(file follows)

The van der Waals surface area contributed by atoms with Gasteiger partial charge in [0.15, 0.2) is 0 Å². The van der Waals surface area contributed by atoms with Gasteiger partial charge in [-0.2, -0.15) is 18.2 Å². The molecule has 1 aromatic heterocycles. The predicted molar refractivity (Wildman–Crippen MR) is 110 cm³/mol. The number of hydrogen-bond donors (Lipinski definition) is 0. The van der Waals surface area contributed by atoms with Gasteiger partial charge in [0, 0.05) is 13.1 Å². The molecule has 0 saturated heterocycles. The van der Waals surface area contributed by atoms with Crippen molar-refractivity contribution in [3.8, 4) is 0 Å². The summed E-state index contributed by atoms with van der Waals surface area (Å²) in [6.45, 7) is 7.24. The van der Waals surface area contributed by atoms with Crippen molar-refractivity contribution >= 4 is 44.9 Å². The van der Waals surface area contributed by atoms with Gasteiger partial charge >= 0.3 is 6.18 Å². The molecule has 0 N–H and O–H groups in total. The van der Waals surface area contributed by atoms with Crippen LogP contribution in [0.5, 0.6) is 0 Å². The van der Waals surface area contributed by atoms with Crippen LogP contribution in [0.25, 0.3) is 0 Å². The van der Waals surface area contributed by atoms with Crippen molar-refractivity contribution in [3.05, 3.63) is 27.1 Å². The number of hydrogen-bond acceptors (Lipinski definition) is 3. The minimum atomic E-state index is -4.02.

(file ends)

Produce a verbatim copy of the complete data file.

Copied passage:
The van der Waals surface area contributed by atoms with Gasteiger partial charge in [0.15, 0.2) is 0 Å². The van der Waals surface area contributed by atoms with Gasteiger partial charge in [-0.2, -0.15) is 18.2 Å². The molecule has 1 aromatic heterocycles. The predicted molar refractivity (Wildman–Crippen MR) is 110 cm³/mol. The number of hydrogen-bond donors (Lipinski definition) is 0. The van der Waals surface area contributed by atoms with Gasteiger partial charge in [0, 0.05) is 13.1 Å². The molecule has 0 saturated heterocycles. The van der Waals surface area contributed by atoms with Crippen molar-refractivity contribution in [3.8, 4) is 0 Å². The summed E-state index contributed by atoms with van der Waals surface area (Å²) in [6.45, 7) is 7.24. The van der Waals surface area contributed by atoms with Crippen molar-refractivity contribution >= 4 is 44.9 Å². The van der Waals surface area contributed by atoms with Gasteiger partial charge >= 0.3 is 6.18 Å². The molecule has 0 N–H and O–H groups in total. The van der Waals surface area contributed by atoms with Crippen LogP contribution in [0.5, 0.6) is 0 Å². The van der Waals surface area contributed by atoms with Crippen LogP contribution in [0.25, 0.3) is 0 Å². The van der Waals surface area contributed by atoms with Crippen molar-refractivity contribution in [3.05, 3.63) is 27.1 Å². The number of hydrogen-bond acceptors (Lipinski definition) is 3. The minimum atomic E-state index is -4.02.